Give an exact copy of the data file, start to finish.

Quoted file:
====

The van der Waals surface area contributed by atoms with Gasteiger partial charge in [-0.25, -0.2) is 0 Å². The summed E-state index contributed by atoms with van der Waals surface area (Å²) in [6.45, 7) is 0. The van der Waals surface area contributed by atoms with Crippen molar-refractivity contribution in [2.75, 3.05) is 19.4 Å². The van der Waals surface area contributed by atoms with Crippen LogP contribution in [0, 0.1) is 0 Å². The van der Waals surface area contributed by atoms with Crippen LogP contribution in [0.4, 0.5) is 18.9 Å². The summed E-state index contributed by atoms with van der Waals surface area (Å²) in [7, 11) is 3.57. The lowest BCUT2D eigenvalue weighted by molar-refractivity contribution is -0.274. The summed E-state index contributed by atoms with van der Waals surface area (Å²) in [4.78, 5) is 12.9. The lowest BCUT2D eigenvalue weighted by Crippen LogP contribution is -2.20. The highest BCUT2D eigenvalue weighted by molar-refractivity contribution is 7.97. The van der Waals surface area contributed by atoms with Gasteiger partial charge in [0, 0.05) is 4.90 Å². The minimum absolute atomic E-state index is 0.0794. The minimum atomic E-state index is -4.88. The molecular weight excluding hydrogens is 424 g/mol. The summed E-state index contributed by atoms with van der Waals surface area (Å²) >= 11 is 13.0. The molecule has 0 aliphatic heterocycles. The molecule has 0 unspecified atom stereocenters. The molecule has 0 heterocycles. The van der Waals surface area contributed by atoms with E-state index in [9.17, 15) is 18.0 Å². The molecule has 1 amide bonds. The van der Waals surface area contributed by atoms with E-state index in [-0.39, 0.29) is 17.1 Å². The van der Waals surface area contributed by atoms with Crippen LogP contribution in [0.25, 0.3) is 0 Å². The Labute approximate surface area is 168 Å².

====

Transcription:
The van der Waals surface area contributed by atoms with Gasteiger partial charge in [-0.25, -0.2) is 0 Å². The summed E-state index contributed by atoms with van der Waals surface area (Å²) in [6.45, 7) is 0. The van der Waals surface area contributed by atoms with Crippen molar-refractivity contribution in [2.75, 3.05) is 19.4 Å². The van der Waals surface area contributed by atoms with Crippen LogP contribution in [0, 0.1) is 0 Å². The van der Waals surface area contributed by atoms with Crippen LogP contribution in [0.4, 0.5) is 18.9 Å². The summed E-state index contributed by atoms with van der Waals surface area (Å²) in [7, 11) is 3.57. The lowest BCUT2D eigenvalue weighted by molar-refractivity contribution is -0.274. The summed E-state index contributed by atoms with van der Waals surface area (Å²) in [4.78, 5) is 12.9. The lowest BCUT2D eigenvalue weighted by Crippen LogP contribution is -2.20. The highest BCUT2D eigenvalue weighted by molar-refractivity contribution is 7.97. The van der Waals surface area contributed by atoms with Gasteiger partial charge in [0, 0.05) is 4.90 Å². The minimum absolute atomic E-state index is 0.0794. The minimum atomic E-state index is -4.88. The molecular weight excluding hydrogens is 424 g/mol. The summed E-state index contributed by atoms with van der Waals surface area (Å²) >= 11 is 13.0. The molecule has 0 aliphatic heterocycles. The molecule has 0 unspecified atom stereocenters. The molecule has 0 heterocycles. The van der Waals surface area contributed by atoms with E-state index in [9.17, 15) is 18.0 Å². The molecule has 1 amide bonds. The van der Waals surface area contributed by atoms with E-state index in [-0.39, 0.29) is 17.1 Å². The van der Waals surface area contributed by atoms with Crippen LogP contribution in [0.25, 0.3) is 0 Å². The Labute approximate surface area is 168 Å².